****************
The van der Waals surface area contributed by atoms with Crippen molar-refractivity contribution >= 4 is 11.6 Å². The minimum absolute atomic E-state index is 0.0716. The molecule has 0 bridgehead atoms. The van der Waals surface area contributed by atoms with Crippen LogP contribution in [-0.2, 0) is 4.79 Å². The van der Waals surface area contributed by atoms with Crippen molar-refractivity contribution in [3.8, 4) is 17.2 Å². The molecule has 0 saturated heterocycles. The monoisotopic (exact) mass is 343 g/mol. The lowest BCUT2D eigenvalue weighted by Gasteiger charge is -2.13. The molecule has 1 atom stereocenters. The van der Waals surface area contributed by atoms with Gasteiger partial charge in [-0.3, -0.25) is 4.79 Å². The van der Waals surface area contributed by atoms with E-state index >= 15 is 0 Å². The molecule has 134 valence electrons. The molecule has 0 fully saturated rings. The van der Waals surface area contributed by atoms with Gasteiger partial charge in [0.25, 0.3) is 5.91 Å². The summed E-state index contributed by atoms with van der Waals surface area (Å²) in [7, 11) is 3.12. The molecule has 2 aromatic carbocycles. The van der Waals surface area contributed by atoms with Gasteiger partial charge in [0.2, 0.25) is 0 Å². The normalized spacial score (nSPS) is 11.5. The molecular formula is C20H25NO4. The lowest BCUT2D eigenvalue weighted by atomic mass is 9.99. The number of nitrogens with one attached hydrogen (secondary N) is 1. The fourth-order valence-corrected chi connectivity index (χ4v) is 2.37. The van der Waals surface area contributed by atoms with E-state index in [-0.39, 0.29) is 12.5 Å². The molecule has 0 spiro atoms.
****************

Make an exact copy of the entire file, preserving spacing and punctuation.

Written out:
The van der Waals surface area contributed by atoms with Crippen molar-refractivity contribution >= 4 is 11.6 Å². The minimum absolute atomic E-state index is 0.0716. The molecule has 0 bridgehead atoms. The van der Waals surface area contributed by atoms with Crippen LogP contribution in [-0.2, 0) is 4.79 Å². The van der Waals surface area contributed by atoms with Crippen molar-refractivity contribution in [3.8, 4) is 17.2 Å². The molecule has 0 saturated heterocycles. The monoisotopic (exact) mass is 343 g/mol. The lowest BCUT2D eigenvalue weighted by Gasteiger charge is -2.13. The molecule has 1 atom stereocenters. The van der Waals surface area contributed by atoms with Gasteiger partial charge in [-0.3, -0.25) is 4.79 Å². The van der Waals surface area contributed by atoms with E-state index >= 15 is 0 Å². The molecule has 134 valence electrons. The molecule has 0 fully saturated rings. The van der Waals surface area contributed by atoms with Gasteiger partial charge in [0.25, 0.3) is 5.91 Å². The summed E-state index contributed by atoms with van der Waals surface area (Å²) in [7, 11) is 3.12. The molecule has 2 aromatic carbocycles. The van der Waals surface area contributed by atoms with Gasteiger partial charge in [0.2, 0.25) is 0 Å². The normalized spacial score (nSPS) is 11.5. The molecular formula is C20H25NO4. The lowest BCUT2D eigenvalue weighted by atomic mass is 9.99. The number of nitrogens with one attached hydrogen (secondary N) is 1. The fourth-order valence-corrected chi connectivity index (χ4v) is 2.37. The van der Waals surface area contributed by atoms with E-state index in [-0.39, 0.29) is 12.5 Å². The molecule has 0 spiro atoms.